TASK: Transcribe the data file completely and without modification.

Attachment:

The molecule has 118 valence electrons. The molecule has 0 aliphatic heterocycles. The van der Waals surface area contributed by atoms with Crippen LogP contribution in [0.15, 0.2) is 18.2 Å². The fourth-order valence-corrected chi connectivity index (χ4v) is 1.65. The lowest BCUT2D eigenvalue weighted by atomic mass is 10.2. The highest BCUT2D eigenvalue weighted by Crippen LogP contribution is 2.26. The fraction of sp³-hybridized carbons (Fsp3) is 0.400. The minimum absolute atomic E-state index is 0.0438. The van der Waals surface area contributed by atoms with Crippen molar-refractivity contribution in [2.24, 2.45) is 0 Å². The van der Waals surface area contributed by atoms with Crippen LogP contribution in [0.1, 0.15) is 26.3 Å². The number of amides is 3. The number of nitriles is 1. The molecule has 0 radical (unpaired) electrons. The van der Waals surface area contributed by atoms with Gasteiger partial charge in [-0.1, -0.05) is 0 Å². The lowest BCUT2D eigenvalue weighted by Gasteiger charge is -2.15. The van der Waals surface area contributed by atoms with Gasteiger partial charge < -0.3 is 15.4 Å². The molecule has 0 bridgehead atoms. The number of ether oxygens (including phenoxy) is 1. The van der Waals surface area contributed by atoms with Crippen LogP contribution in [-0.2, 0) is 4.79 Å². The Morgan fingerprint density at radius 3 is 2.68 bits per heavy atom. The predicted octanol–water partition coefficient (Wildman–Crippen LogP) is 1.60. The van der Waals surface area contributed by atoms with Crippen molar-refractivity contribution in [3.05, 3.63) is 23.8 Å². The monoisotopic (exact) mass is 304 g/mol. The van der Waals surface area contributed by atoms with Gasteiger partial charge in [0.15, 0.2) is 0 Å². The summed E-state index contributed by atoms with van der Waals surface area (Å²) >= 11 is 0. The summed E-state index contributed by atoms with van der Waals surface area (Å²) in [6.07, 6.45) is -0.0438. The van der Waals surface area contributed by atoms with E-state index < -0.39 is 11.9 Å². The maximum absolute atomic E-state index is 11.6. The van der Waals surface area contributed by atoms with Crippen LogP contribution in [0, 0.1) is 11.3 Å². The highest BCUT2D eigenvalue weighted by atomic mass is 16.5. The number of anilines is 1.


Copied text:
The molecule has 118 valence electrons. The molecule has 0 aliphatic heterocycles. The van der Waals surface area contributed by atoms with Crippen LogP contribution in [0.15, 0.2) is 18.2 Å². The fourth-order valence-corrected chi connectivity index (χ4v) is 1.65. The lowest BCUT2D eigenvalue weighted by atomic mass is 10.2. The highest BCUT2D eigenvalue weighted by Crippen LogP contribution is 2.26. The fraction of sp³-hybridized carbons (Fsp3) is 0.400. The minimum absolute atomic E-state index is 0.0438. The van der Waals surface area contributed by atoms with Crippen molar-refractivity contribution in [2.24, 2.45) is 0 Å². The van der Waals surface area contributed by atoms with Crippen LogP contribution in [0.1, 0.15) is 26.3 Å². The number of amides is 3. The number of nitriles is 1. The molecule has 0 radical (unpaired) electrons. The van der Waals surface area contributed by atoms with Gasteiger partial charge in [-0.1, -0.05) is 0 Å². The lowest BCUT2D eigenvalue weighted by Gasteiger charge is -2.15. The van der Waals surface area contributed by atoms with Gasteiger partial charge < -0.3 is 15.4 Å². The molecule has 0 bridgehead atoms. The number of ether oxygens (including phenoxy) is 1. The van der Waals surface area contributed by atoms with Crippen LogP contribution in [-0.2, 0) is 4.79 Å². The Morgan fingerprint density at radius 3 is 2.68 bits per heavy atom. The predicted octanol–water partition coefficient (Wildman–Crippen LogP) is 1.60. The van der Waals surface area contributed by atoms with Crippen molar-refractivity contribution in [3.05, 3.63) is 23.8 Å². The monoisotopic (exact) mass is 304 g/mol. The van der Waals surface area contributed by atoms with Gasteiger partial charge in [0.15, 0.2) is 0 Å². The summed E-state index contributed by atoms with van der Waals surface area (Å²) >= 11 is 0. The summed E-state index contributed by atoms with van der Waals surface area (Å²) in [6.07, 6.45) is -0.0438. The van der Waals surface area contributed by atoms with E-state index < -0.39 is 11.9 Å². The maximum absolute atomic E-state index is 11.6. The van der Waals surface area contributed by atoms with Crippen LogP contribution in [0, 0.1) is 11.3 Å². The highest BCUT2D eigenvalue weighted by atomic mass is 16.5. The number of anilines is 1.